This post was published to Oran Ryan at 22:18:47 23/09/2012
Dread of Death, and Sex
Account Oran Ryan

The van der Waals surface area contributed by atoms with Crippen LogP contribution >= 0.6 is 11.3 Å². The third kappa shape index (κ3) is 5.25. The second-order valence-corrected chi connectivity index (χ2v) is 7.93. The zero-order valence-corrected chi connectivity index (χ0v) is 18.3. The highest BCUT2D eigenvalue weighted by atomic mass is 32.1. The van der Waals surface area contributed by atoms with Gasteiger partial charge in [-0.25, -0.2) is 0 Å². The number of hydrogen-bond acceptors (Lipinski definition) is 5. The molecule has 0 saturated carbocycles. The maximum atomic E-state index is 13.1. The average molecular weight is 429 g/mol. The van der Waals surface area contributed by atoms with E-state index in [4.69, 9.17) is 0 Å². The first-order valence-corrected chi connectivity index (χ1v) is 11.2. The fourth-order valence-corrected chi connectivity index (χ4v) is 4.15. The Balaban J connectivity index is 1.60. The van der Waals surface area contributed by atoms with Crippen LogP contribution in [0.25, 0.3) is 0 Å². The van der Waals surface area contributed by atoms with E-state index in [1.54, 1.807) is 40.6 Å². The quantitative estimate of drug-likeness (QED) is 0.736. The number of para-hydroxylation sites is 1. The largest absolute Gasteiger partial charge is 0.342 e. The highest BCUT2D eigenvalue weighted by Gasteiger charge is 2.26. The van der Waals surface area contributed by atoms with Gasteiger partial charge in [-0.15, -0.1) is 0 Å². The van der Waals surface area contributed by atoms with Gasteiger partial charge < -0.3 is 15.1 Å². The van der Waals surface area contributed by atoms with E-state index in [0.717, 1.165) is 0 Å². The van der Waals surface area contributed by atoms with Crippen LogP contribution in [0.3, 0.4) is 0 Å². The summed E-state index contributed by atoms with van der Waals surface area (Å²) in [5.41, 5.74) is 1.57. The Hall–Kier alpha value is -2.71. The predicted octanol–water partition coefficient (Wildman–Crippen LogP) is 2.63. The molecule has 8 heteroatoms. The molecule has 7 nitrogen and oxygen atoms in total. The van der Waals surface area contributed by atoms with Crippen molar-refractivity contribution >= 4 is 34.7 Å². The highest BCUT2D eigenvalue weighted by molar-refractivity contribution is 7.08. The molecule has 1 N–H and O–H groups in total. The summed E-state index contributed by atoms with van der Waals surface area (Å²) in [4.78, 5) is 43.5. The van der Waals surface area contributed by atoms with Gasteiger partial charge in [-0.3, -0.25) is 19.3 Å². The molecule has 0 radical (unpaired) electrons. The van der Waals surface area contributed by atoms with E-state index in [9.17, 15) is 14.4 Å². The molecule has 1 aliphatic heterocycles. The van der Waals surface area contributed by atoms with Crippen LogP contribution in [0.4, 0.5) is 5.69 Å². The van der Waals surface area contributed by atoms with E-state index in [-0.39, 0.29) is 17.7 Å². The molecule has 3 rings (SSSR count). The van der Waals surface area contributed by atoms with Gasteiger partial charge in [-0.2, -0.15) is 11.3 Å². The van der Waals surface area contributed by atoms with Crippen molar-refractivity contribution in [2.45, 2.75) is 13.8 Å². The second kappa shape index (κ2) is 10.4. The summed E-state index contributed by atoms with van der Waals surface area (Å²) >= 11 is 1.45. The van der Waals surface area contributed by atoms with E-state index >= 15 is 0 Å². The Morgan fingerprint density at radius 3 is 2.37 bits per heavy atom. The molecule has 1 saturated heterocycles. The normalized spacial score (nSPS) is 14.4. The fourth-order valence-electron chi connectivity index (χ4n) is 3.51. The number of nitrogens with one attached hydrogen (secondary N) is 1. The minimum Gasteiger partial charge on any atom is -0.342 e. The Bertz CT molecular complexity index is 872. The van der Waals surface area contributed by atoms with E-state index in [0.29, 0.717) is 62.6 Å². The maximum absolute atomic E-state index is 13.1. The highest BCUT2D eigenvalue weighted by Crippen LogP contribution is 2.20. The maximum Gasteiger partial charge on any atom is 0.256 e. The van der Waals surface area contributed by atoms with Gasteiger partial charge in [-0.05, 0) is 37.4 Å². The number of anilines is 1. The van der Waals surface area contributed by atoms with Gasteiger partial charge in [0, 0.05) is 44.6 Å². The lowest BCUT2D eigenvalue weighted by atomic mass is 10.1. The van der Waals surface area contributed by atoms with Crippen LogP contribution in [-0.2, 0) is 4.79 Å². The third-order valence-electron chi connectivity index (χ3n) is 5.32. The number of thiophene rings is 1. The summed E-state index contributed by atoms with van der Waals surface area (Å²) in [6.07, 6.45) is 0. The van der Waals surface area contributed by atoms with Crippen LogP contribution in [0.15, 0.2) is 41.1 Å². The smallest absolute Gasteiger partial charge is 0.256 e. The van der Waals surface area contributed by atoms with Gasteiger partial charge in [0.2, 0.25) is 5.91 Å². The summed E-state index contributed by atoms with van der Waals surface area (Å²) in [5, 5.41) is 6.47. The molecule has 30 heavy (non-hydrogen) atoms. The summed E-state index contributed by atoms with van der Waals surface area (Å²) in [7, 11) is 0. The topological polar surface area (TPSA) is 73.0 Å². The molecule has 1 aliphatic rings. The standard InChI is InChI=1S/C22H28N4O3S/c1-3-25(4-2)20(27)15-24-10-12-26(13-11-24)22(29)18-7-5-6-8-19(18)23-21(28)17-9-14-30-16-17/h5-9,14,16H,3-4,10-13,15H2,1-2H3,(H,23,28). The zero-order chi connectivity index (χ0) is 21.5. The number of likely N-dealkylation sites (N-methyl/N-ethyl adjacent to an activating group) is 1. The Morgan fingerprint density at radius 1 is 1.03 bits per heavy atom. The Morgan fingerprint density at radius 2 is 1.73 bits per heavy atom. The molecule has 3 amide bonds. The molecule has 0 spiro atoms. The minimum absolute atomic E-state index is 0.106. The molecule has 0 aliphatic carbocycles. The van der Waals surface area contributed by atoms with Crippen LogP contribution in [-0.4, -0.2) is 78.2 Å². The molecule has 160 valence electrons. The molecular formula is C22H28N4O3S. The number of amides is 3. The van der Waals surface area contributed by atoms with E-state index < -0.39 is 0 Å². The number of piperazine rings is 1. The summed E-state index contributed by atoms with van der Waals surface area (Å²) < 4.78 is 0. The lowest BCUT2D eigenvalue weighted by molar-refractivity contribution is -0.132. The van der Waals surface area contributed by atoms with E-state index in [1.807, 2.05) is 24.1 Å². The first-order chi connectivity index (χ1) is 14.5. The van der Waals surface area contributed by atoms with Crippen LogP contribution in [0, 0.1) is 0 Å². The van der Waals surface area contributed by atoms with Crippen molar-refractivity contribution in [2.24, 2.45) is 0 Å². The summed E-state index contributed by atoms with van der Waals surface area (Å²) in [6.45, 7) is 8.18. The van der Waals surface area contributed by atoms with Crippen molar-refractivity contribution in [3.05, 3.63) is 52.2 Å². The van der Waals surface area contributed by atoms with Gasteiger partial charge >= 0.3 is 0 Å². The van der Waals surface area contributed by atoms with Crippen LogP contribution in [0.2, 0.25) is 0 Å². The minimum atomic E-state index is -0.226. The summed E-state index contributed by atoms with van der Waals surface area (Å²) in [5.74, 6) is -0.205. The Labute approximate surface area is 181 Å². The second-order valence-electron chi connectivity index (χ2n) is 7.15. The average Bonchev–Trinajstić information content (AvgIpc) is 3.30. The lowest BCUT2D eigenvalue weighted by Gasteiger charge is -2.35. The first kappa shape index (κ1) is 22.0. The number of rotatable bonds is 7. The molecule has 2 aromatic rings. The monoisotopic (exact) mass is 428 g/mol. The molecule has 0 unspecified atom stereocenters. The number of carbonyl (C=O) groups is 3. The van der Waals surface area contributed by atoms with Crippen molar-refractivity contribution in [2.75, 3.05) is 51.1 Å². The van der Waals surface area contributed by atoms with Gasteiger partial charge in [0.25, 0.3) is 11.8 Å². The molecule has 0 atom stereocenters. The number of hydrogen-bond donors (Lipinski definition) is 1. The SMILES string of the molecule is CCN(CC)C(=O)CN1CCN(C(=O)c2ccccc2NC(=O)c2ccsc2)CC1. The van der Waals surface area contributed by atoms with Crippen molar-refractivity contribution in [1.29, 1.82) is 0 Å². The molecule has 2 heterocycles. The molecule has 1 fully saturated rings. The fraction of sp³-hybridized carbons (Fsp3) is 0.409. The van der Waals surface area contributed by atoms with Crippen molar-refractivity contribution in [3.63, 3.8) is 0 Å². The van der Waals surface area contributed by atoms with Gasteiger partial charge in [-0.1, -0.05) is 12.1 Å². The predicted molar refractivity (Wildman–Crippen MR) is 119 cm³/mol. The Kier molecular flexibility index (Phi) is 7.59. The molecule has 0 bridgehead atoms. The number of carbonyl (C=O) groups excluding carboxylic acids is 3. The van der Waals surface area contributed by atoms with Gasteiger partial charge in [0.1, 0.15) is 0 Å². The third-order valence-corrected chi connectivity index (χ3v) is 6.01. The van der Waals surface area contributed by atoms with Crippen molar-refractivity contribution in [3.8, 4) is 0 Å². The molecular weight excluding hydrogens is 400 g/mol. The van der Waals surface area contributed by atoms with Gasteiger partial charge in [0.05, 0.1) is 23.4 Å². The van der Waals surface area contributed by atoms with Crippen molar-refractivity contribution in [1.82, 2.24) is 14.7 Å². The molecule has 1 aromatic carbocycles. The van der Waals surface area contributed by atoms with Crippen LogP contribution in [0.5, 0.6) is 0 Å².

Judge Dredd (the Movie), beautifully shot, wonderfully plotted, faithfully rendered, very well acted, filled with grim accuracy about a future world after the bomb drops, is a thoroughly good film, and much better than the first Dredd film, which I also enjoyed immensely, despite the many bad reviews it got. Shot in 3D and starring Karl Urban, Lena Headey, and Olivia Thirlby, it makes for compulsive viewing, especially for me. I have a long passionate thirty-eight year relationship with the Judge. I collected the 2001 comics lovingly and stored them, week after week in a shoe box under my bed, fascinated at the Judges journey through Mega City One and across the Cursed Earth. I lived for those editions, until they migrated into larger comics that cost me the huge sum of fifty pence. I remember the MacDonalds city, General Blood n’ Guts and saw Dredd as the only source of sanity in an increasingly insane world. I loved the uniform, the lawgiver, the anonymous cool fearless grim self assurance of Dredd, and the fact that there was a law, a source of justice, something that I replaced later with reason and logic. I clearly remember the first edition of 2000 AD, the comic which eventually brought out the Judge (issue 2 or 3). The most attractive feature of 2000 AD was actually Dan Dare, not Dredd. I also remember a comic strip called Strontium Dog in the magazine which I also thought fascinating. This was a terrible loveless post apocalyptic world, a world at the end of its tether, where governments had failed and the control of the populace in a city of nearly a billion devolves to fascistic judges who dispense summary justice in situ. Urban is wonderful in this role, and the camera, like Thirlby (a well regarded and Heady lingers and loves every moment of this hyper violent futuristic thriller. Bodies explode, heads implode, and people are skinned alive, bullets spin through the air and tear open faces and teeth blast like shrapnel across the room. Limbs are blown off and bodies chopped up. The body count is amazing. This is a film that luxuriates in the gore it causes, and not a single death is inessential to the plot. In fact the horror, torment, misery, hopelessness, rule of crime and the vicious bloodshed is shot and shown as beautiful. As I watched this movie, I reflected on how impossible it would be to watch for instance a box office movie hit as this one is, that luxuriated on sex as this one does on violence, how controversial it would be to show glorious orgasms rather than exploding heads and skinnings, that perhaps the sheer number of plots and movies, excellent films, that show this level of violence, almost as if because we are in some way blocked towards connectedness, sexual or otherwise to the other, we seek release in the explosive force of bloodshed. After all power is sexy. We see the judge in leather, strapped down in uniform, with an anonymous helmet. Accompanying him we see a stunning young rookie judge in tight clothing. The sexual tension is palpable, and it adds to the thrill of seeing them kill and hold people’s lives in their hands. Interestingly enough, the use of the death penalty, something I have never agreed with, is to my mind shown here in all its utter futility. The fact that the judges hold the power of the death penalty over them does not in any way stop the murderous gang members from killing. Actually it doesn’t help that this is basically one great big police state: there is no trial, no jury, no weighing of evidence, forensic or otherwise. Once they kill, they know they are going to be executed. Thus there is no chance for a reprieve. They are forever on the wrong side of the law. And Judge Dredd is the law. Fascinating stuff: Fascism, great acting, great cinematography, good plot, gore, and tight leather clothes. Can’t wait for the next one.